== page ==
Opinion

The Great Debate

from Entrepreneurial:

Why America’s small businesses are becoming like banks

By Terra Terwilliger
The opinions expressed are the author's own.

Over two years after the start of the Great Credit Crisis, banks are still not lending money. But big businesses know exactly where to go for a quick, interest-free loan … the little guy. Even as corporate profits recover, big companies continue to squeeze their small vendors, stretching out payment terms and writing late checks. Unfortunately, this blatant exploitation is damaging the small business economic engine that drives half of US GDP.

A friend who owns a small consulting company recently received notice from a Fortune 500 client that henceforth their payment terms would be extended from 90 to 120 days. No discussion, no recourse, just a fancy legalese version of “we’re going to start paying you later because it’s better for us, so get used to it.”

That’s as if your employer casually one day sent you a letter saying that they were going to start paying you 30 days late. Unfortunately, you wouldn’t be able to tell your landlord, the gas company and the supermarket the same thing. Your bills still have to be paid on time.

My friend is not alone. Last August, The Wall Street Journal published an article titled “Big Firms are Quick to Collect, Slow to Pay,” which revealed how companies with more than $5b in annual sales were systematically slowing payments to suppliers, while speeding up their own collections. The analysis showed that companies with revenues over $5 billion took an average of 55.8 days to pay suppliers, compared to 53.2 days a year earlier … and compared to the 40.1 days in which businesses with revenues under $500 million pay up.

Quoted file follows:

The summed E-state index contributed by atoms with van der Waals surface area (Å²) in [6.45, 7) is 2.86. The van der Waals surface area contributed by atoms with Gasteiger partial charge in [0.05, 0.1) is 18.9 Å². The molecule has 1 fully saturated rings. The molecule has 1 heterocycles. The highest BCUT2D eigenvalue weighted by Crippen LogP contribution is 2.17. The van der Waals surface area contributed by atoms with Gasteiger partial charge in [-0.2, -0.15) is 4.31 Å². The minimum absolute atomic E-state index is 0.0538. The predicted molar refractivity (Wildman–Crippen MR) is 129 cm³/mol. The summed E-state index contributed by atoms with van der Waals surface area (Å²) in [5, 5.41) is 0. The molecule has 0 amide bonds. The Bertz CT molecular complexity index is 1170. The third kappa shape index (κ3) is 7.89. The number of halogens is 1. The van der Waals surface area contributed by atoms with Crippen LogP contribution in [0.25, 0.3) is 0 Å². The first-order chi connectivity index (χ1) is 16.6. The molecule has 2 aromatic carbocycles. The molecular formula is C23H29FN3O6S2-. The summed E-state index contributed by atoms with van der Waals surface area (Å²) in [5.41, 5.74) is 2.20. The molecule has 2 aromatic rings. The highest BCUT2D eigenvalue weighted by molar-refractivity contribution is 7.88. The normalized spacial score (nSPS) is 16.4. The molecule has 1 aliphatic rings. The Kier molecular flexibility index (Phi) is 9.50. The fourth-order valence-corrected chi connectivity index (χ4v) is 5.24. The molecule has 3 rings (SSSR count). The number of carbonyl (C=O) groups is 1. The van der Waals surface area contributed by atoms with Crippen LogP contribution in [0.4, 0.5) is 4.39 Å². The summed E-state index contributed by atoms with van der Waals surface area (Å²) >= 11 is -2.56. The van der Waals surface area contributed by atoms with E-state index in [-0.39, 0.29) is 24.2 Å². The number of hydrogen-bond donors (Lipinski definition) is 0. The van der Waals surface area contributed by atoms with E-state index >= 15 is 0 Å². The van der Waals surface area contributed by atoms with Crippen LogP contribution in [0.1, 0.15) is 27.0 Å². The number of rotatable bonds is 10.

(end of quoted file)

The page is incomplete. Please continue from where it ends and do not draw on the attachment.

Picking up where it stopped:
The situation is not getting better. “We just updated our payables analysis for 2010,” says a spokesperson for REL Consultancy, the company that did the original WSJ research. “We see the same trends in 2010. Large companies continue to pay slowly, and they are still using their muscle to make their suppliers accept longer payment terms.”

Can recovery and credit crunch coexist?

jamessaft1.jpg(James Saft is a Reuters columnist. The opinions expressed are his own)

New studies from the Federal Reserve and European Central Bank show that, whatever else, a recovery in the economy is not being supported by a resumption in bank lending, raising concerns about how exactly growth will become self-sustaining when official stimulus ebbs.

The ECB last week released its loan survey showing banks tightened credit yet again for businesses and consumers, though at a less severe rate than in the previous quarter. Much was made of the fact that banks said they expected to ease terms to businesses, but not individuals, slightly in the last three months of the year.

Days later the Fed was out with its own survey, and again the news is getting worse more slowly, which must mean it is time to pop open the tap water. Banks are tightening terms and conditions to large firms, though fewer are doing so than before. Of course we should be thankful for small mercies, but the fact remains that this is a relative rather than an absolute survey, which means that even if fewer are being tougher the vast majority are being just as tight with money as they were three months ago when things were very tight indeed.

from From Reuters.com:

How has the credit crisis affected you?

The demise of Lehman Brothers a year ago sparked a collapse in financial market confidence and set of a series of reactions that have spread hardship into the four corners of the globe.

Reuters News has charted the key events and their impact in "Times of Crisis" -- a major new multimedia production on Reuters.com. (See it here.)

We'd like to add the experiences of Reuters readers. So, if you or your family have been affected by the events of the past year then use the comments section below to share your story.

U.S. should batten down the TARP

James Saft Great Debate – James Saft is a Reuters columnist. The opinions expressed are his own –

The U.S. faces a lengthening series of request from industries and interests seeking shelter under the Troubled Asset Relief Program, most of which it should dismiss out of hand.